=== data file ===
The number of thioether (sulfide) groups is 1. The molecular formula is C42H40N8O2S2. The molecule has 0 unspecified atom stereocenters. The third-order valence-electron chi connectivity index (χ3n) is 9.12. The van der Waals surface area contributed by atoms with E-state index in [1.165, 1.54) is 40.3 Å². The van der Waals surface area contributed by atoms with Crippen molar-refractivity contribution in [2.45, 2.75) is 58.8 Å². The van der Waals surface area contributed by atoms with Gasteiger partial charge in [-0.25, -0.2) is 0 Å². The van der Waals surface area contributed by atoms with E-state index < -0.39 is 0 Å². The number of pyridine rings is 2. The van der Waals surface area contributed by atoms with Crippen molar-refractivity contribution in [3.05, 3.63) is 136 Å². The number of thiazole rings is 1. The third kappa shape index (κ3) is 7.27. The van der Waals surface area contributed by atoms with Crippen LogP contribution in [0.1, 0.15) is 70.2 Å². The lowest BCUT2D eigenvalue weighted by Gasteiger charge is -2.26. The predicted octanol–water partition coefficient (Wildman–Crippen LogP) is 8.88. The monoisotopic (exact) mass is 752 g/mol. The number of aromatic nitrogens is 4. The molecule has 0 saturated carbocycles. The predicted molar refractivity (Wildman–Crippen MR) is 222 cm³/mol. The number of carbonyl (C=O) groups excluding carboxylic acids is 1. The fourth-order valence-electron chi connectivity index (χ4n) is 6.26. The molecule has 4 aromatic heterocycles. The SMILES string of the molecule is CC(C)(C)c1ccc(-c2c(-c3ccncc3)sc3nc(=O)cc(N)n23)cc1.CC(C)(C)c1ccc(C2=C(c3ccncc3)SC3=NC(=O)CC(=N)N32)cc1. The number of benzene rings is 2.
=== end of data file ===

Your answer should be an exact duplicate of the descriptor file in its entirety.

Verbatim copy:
The number of thioether (sulfide) groups is 1. The molecular formula is C42H40N8O2S2. The molecule has 0 unspecified atom stereocenters. The third-order valence-electron chi connectivity index (χ3n) is 9.12. The van der Waals surface area contributed by atoms with E-state index in [1.165, 1.54) is 40.3 Å². The van der Waals surface area contributed by atoms with Crippen molar-refractivity contribution in [2.45, 2.75) is 58.8 Å². The van der Waals surface area contributed by atoms with Gasteiger partial charge in [-0.25, -0.2) is 0 Å². The van der Waals surface area contributed by atoms with E-state index < -0.39 is 0 Å². The number of pyridine rings is 2. The van der Waals surface area contributed by atoms with Crippen molar-refractivity contribution in [3.05, 3.63) is 136 Å². The number of thiazole rings is 1. The third kappa shape index (κ3) is 7.27. The van der Waals surface area contributed by atoms with Crippen LogP contribution in [0.1, 0.15) is 70.2 Å². The lowest BCUT2D eigenvalue weighted by Gasteiger charge is -2.26. The predicted octanol–water partition coefficient (Wildman–Crippen LogP) is 8.88. The monoisotopic (exact) mass is 752 g/mol. The number of aromatic nitrogens is 4. The molecule has 0 saturated carbocycles. The predicted molar refractivity (Wildman–Crippen MR) is 222 cm³/mol. The number of carbonyl (C=O) groups excluding carboxylic acids is 1. The fourth-order valence-electron chi connectivity index (χ4n) is 6.26. The molecule has 4 aromatic heterocycles. The SMILES string of the molecule is CC(C)(C)c1ccc(-c2c(-c3ccncc3)sc3nc(=O)cc(N)n23)cc1.CC(C)(C)c1ccc(C2=C(c3ccncc3)SC3=NC(=O)CC(=N)N32)cc1. The number of benzene rings is 2.